Ecology

Deep and complex ways to survive bleaching

Mass coral bleaching events can drive reefs from being the domains of corals to becoming dominated by seaweed. But longitudinal data show that more than half of the reefs studied rebound to their former glory. See Letter p.94

A constant battle for space is fought every minute of every day on the hard substrates that provide the foundation for living coral reefs. In one corner are reef corals and the photosynthetic dinoflagellate microalgae that live in symbiosis inside them; in the other are fleshy macroalgae, better known as seaweed. On healthy reefs, corals are the clear winners and dominate reef substrates (Fig. 1a). But regime shifts to macroalgae (Fig. 1b) often occur in response to local anthropogenic drivers such as overfishing of herbivores1 or increased nutrients2 from pollution and land-use changes — two conditions more favourable for seaweed than for corals. On page 94 of this issue, Graham et al.3 provide the first unequivocal evidence that regime shifts from corals to macroalgae also occur in response to coral bleaching, and they identify aspects of reef ecology that influence the likelihood of this occurring.

Figure 1: Changing reefs.
figure1

George Roff

Graham et al.3 show that mass coral bleaching events, such as the one that occurred in 1998, can drive reefs from being highly complex, coral-rich seascapes (a) to zones of dead coral dominated by macroalgae or seaweed (b). Such regime shifts had previously been known to occur only in response to local stressors such as overfishing or pollution.

Coral bleaching occurs when the coral hosts expel their symbiotic dinoflagellates, which provide much of the vibrant coloration typical of coral reefs. Corals rely on the photosynthetic symbionts for their energy provision, and if bleached corals do not rapidly regain symbionts, they die. Mass bleaching events occur over broad spatial scales and affect a large component of the reef coral community. One such episode, in 1998, is often referred to as the largest mass bleaching event on record4; in the Seychelles, more than 90% of live coral cover was lost.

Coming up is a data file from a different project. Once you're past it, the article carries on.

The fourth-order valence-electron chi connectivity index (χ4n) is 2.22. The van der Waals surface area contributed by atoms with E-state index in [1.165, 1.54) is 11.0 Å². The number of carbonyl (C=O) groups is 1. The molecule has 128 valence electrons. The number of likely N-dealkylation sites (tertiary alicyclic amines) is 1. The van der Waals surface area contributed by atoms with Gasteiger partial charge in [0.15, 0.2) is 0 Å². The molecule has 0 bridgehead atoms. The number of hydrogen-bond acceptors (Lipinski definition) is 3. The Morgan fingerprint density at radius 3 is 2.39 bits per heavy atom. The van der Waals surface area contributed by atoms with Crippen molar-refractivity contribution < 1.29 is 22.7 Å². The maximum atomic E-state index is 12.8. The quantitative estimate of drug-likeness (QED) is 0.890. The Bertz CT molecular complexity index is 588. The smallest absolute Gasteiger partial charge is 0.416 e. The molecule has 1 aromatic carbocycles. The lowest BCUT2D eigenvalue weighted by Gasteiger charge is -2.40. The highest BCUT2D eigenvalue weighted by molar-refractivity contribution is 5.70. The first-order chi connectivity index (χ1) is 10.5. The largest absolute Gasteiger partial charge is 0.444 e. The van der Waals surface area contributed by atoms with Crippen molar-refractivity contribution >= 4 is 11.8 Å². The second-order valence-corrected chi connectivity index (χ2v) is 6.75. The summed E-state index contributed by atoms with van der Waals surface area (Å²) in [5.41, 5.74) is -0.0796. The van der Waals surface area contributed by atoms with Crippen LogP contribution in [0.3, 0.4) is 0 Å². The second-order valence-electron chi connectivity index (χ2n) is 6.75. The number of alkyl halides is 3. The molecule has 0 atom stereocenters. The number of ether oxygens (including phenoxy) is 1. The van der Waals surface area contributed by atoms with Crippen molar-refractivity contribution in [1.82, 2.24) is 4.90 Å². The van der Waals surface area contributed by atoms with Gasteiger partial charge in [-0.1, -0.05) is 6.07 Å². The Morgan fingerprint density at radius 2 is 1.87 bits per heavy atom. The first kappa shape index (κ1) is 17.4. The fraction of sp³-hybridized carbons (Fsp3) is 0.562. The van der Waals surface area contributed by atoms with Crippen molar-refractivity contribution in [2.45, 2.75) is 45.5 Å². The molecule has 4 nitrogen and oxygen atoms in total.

Graham et al. tracked the response of coral and fish communities to this event across 21 inner Seychelles islands using a 17-year data set that started in 1994. They found that 9 of the 21 reefs underwent a regime shift to macroalgae, with the live coral cover decreasing from an average of 31% before the event to about 3% by 2011, and macroalgal cover increasing from 3% to 42% during the same period. Where these regime shifts occurred, the functional diversity of associated reef fishes shifted in concert with the changes in coral and macroalgal cover.

One of the key strengths of this study was its ability to test for predictors of ecosystem responses to the bleaching event. Graham and colleagues evaluated several potential factors: the three-dimensional structural complexity of the reef5, water depth, abundance of juvenile corals, nutrient load, density of herbivorous fish and whether the reefs were part of 'no-take' marine reserves. The first three of these drivers turned out to be the most important. Indeed, combining structural complexity with water depth correctly predicted whether or not a regime shift would occur in 98% of cases — regime shifts occurred less frequently in more structurally complex and deeper-water habitats. These correlations bode well for our ability to predict the effects of future mass bleaching events, especially in tropical regions where conservation resources are limited, because these two variables can be quickly and easily measured on most reefs.